Tuesday, October 26, 2010


The breaths

heave up and

wait. . .

The rise and fall of my father's chest
and his red woolen sweater,

my eyes watching his closed ones and
their flutter,

The day rattling out, an engine cooling,
out of oil, belt falling off.

Thursday, October 21, 2010

The Ground Rises Up.

Today, my Seattle looks like a big apple. Spots of green where the leaves can't make up their minds when to fall, birds not yet pushed out of the nest by their mothers. Not yet. There are spots of red when a passing semitruck flashes by, whirling up a concoction of wet and crunchy, from the leaves fallen in gutters, from the bus stops. From the piles of orange and red resting by leaf blowers.

And sometimes this apple has moist damp puddles full of bruises my feet avoid. Walking down the hill the boulevard north of the cemetary, I realize my boots aren't weatherproof as I feel slow infiltration seeping into wool socks, their gray fibers turning black with the wet dark water. The shoes I wear sinking into the mud around gravestones, around the base of an oak tree, into the muddy grass, gone brown.

For me, Seattle has turned a corner, made its decision. Today Seattle made up its mind, handing itself over to me over the counter at my local bakery, the jaded cold hands of my barista giving me chocolate brown crema in a cup, asking for cream.

My hands cramp with the cold and I know. The corpses in the ground rise up and smell it too--not because it's Halloween, but because their bones feel the warm chill of fire that comes in the sky, that stares back down at them when they look up at the leaves. Today, this city is alive.

Thursday, October 14, 2010

Excerpt, "She Dreams of Better Times."

We could write all these things down. How grandma yelled out her hunger and pain into a bowl after grandpa died, her, shoveling the cereal flakes into her gaping mouth. “Well, I’m hungry.” Not ten minutes after he died, my mother tells me. Spoon after spoon. Flakes fell like soggy snow, pressed into the linoleum by her trampling diminutive sneaker feet, by the funeral home workers carrying out the dark body bag to their hearse. The flakes were vacuumed up later after they dried and latched on, maybe by my aunt or by my mother, eyes damp and swollen, the insides of the vacuum groaning out guttural sighs. Are we done yet, they asked us. Enough already.

Your grandma’s makeshift playroom housed many a cousin, many an aunt and uncle who didn’t mind sleeping on the floor. No skin rubbing, no blue rambler love making happened. The foundation’s cracks remained unshaken by orgasm or by earthquake. The house formed a pale postage stamp collection with the other ramblers, other elderly couples, their visiting children, their pink lawn flamingos and wind chimes. There were blow up mattresses on plush carpet, emerging from the storage unit after an annual sleep next to the croquet set. The sheets on the queen-size bed were neatly kept and smooth. The slippery pink roses on the bedspread kept tamed and clipped like manicured nails.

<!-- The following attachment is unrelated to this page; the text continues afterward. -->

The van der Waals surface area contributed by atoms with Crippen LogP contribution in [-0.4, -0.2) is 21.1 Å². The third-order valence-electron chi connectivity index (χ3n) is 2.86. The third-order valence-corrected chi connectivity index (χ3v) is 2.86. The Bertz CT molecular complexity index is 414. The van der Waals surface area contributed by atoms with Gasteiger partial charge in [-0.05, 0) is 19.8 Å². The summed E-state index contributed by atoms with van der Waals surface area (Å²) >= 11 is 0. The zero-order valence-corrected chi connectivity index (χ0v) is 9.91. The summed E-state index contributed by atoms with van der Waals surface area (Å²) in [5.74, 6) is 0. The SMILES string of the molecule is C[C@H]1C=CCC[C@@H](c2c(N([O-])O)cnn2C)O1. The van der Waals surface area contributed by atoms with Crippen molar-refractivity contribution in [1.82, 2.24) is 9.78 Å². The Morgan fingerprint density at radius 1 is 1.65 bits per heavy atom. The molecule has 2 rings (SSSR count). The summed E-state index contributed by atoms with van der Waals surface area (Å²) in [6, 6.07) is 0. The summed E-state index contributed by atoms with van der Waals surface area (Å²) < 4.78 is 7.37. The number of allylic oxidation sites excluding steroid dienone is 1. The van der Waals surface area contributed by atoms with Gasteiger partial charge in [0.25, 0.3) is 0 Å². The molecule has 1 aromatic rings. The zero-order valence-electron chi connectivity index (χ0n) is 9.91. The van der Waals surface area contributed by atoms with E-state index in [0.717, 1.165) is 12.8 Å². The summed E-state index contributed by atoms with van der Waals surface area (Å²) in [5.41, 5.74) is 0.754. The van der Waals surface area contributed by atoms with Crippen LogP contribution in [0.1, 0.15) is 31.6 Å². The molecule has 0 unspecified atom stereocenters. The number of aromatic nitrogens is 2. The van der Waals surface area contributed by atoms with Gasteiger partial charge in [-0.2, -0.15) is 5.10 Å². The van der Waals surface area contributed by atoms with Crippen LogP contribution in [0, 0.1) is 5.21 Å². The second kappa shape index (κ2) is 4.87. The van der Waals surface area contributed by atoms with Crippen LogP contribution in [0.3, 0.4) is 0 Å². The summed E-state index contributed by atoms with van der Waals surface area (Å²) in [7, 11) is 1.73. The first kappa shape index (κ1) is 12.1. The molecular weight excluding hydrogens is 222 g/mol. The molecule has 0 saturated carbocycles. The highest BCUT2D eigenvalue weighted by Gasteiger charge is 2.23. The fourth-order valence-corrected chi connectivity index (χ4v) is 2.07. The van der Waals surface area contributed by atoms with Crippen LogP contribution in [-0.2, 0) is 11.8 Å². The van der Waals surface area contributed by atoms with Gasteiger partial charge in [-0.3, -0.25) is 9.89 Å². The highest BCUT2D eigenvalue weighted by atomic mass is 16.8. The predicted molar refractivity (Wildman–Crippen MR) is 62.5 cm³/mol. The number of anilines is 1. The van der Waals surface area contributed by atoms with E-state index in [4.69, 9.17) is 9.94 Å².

Once I went through the drawers of the desk in that room. Stamps. Thumb tacks. Cuff links. All kept, but not in order. I cleared off the dust with my fingers in the yellow daylight that made its lazy way through the venetian blinds, I made dust drawings with young fingers.

If you looked down the hall you could see the slanted light, golden through the shades, telling your young brain the time of day. You can smell the warmth of the concrete despite the air conditioning. Yellowed dog-eared pages rested on the pressboard shelves, a dark oak once stylish in the seventies.

Her toenails, crooked and yellowing, remind me of how my mother’s look now. Now I cringe when the old toes are clipped. I can’t watch her being helped into her apartment—third floor, Ya-Po-Ah Terrace—by my by her caregiver Diana, by my mother and Aunt Mary. We swat at the fruit flies, hoping that killing them will give grandma more time, make her see the rotting fruit on the pocket sized counter. Make my mom not ever have to give grandma a bath, not ever.

Monday, October 11, 2010

With Love and Apologies (sans proper formatting.)

If it has felt like such a long time
since I love you blue and watery
—I’m sorry;
it was not in my plans
to go without telling you for long,
what I hope obvious.

Do my eyes do enough?—
My deadened skin and rough feet might have
rubbed your surfaces the wrong way or


just maybe
you got the message
I sent you.

Wednesday, October 6, 2010

Tolerating the Believers.

God is not bullshit,
but this class is
with its lines
its angles burdensome. God is night storm.

If I sit here
for one hour
and a half, I will hear
about mustard seeds and saccharine

and maybe--perhaps
God will teach this class for you,
not with nice felt cut outs, bob hair cut
but with electrocution of heart, o God

give me a downpour of water.